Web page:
that should be fine too; however, i think it's more common to say that one person makes another person wait, rather than saying a thing (it) is performing the action
I still don't understand the conjugation of the verbs in the past. Does "Mi ha fatto" apply to "me" of both genders, or if I am a woman, I should say "Mi ha fatta"?
In the case of “Mi ha fatto”, the direct object pronoun “mi” could be either gender.
The rule is when the auxilary verb is AVERE and the direct object pronoun is lo, la, li, le, ne the participle MUST agree in number and gender with the object.
If the direct object pronoun is mi, ti, ci, vi, agreement with the participle is OPTIONAL. In the case of “Mi ha fatta”, mi refers to a feminine object as indicated by fatta but this agreement is optional.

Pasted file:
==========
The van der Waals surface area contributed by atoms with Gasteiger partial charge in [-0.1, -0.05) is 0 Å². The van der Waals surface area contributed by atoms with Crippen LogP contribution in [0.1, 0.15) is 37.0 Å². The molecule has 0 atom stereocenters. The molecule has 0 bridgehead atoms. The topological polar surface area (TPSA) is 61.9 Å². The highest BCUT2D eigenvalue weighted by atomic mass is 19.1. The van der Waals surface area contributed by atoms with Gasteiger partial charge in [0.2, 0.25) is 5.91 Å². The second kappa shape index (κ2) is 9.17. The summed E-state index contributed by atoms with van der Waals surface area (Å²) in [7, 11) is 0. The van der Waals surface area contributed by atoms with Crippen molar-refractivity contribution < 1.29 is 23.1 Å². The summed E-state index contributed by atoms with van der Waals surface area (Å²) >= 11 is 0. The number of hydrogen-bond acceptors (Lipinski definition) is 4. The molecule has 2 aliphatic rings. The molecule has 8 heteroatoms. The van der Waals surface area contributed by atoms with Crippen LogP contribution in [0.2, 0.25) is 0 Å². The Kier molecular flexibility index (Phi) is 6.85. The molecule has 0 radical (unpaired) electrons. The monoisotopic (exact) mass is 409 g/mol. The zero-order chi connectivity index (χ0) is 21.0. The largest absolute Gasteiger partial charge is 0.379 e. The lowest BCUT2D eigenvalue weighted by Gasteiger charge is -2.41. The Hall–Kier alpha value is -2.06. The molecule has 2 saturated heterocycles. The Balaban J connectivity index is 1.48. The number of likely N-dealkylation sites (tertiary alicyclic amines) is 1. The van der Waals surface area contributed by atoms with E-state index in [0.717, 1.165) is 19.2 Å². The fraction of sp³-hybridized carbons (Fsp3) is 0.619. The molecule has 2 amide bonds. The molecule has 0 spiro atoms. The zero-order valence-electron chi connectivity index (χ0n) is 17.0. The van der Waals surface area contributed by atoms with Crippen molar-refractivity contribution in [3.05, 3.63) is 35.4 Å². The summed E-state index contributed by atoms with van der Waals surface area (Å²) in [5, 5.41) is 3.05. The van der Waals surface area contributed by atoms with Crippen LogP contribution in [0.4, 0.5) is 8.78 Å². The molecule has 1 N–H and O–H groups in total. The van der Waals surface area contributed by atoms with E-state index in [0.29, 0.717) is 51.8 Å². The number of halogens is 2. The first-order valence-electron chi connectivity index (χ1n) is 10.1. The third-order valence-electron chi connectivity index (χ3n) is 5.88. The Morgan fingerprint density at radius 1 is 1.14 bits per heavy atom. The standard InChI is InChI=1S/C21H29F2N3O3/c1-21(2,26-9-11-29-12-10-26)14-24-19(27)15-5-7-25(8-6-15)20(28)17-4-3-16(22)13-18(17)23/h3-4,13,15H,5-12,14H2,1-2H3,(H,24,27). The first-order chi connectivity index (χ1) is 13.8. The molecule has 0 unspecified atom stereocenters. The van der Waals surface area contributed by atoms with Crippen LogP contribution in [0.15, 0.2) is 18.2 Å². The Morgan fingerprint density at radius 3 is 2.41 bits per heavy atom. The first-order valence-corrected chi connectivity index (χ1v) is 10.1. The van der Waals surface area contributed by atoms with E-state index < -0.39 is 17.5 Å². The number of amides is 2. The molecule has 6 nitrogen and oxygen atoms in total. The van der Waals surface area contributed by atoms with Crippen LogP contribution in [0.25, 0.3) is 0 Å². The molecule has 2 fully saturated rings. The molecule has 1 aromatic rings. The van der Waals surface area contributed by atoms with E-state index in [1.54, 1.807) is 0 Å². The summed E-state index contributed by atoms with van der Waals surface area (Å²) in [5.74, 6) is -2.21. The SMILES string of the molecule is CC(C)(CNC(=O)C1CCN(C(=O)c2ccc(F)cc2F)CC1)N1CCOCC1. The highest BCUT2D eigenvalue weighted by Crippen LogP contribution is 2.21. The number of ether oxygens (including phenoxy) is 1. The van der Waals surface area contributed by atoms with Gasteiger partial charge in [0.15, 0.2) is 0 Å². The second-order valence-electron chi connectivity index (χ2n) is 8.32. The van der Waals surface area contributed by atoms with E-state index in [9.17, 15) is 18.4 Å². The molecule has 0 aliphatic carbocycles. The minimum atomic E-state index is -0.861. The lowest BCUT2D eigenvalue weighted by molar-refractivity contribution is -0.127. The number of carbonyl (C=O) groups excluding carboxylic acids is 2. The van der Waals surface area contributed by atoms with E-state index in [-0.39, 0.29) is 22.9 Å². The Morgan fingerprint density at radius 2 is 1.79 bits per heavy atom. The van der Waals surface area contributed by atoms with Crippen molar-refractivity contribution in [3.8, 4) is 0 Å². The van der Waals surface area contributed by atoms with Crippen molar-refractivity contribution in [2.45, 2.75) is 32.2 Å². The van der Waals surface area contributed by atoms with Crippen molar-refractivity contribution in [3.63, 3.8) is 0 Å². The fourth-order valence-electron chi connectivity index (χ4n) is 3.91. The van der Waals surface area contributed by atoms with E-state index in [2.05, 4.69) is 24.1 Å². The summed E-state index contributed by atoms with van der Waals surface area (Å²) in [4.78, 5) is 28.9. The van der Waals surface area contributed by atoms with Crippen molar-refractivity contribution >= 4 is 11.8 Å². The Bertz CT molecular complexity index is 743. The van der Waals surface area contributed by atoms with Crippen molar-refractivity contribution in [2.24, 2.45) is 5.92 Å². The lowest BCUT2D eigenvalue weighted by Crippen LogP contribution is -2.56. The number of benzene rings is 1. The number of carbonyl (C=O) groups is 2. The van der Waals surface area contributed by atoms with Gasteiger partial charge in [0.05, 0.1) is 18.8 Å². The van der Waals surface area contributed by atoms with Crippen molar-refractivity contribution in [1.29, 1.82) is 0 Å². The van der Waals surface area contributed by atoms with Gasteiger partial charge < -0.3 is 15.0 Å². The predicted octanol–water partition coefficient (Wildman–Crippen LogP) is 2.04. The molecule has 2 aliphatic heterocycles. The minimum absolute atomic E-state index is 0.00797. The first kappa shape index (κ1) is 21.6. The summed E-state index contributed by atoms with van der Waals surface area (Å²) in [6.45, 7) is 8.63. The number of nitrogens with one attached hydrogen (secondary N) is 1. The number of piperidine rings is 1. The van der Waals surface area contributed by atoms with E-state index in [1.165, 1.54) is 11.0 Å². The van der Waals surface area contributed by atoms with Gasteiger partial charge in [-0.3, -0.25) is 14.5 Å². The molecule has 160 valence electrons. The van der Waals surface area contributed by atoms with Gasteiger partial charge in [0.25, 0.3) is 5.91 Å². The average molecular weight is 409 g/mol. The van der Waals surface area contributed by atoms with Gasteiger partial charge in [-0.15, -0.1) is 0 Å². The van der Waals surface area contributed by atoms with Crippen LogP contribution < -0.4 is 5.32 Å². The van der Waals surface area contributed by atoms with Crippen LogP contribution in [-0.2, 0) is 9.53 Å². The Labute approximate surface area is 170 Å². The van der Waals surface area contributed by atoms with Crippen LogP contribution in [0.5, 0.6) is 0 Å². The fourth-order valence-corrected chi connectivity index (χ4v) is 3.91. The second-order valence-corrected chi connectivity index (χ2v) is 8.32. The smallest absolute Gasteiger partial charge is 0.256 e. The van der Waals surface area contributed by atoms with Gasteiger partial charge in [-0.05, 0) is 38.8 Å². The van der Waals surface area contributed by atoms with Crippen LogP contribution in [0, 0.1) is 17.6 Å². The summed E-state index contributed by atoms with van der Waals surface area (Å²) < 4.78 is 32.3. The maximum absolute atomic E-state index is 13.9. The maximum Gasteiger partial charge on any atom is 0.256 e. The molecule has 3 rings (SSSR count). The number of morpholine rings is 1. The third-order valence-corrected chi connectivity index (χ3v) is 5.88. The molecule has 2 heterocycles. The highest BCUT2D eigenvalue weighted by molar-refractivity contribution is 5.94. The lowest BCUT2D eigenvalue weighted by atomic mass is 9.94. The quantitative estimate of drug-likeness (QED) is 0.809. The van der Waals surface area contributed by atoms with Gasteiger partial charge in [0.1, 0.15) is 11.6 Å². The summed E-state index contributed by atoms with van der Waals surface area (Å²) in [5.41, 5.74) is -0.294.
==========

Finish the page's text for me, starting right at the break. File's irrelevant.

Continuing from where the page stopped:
When the auxiliary verb is ESSERE the participle always agrees with the subject of the sentence.
Oh, so I may say about myself both "Mi ha fatto" and "Mi ha fatta", and both will be right, but for a man only "Mi ha fatto" will be correct?
So the verb 'fare' as 'to make' also has the meaning of forcing someone to do something? As in this example 'he made me do it'. Is that right?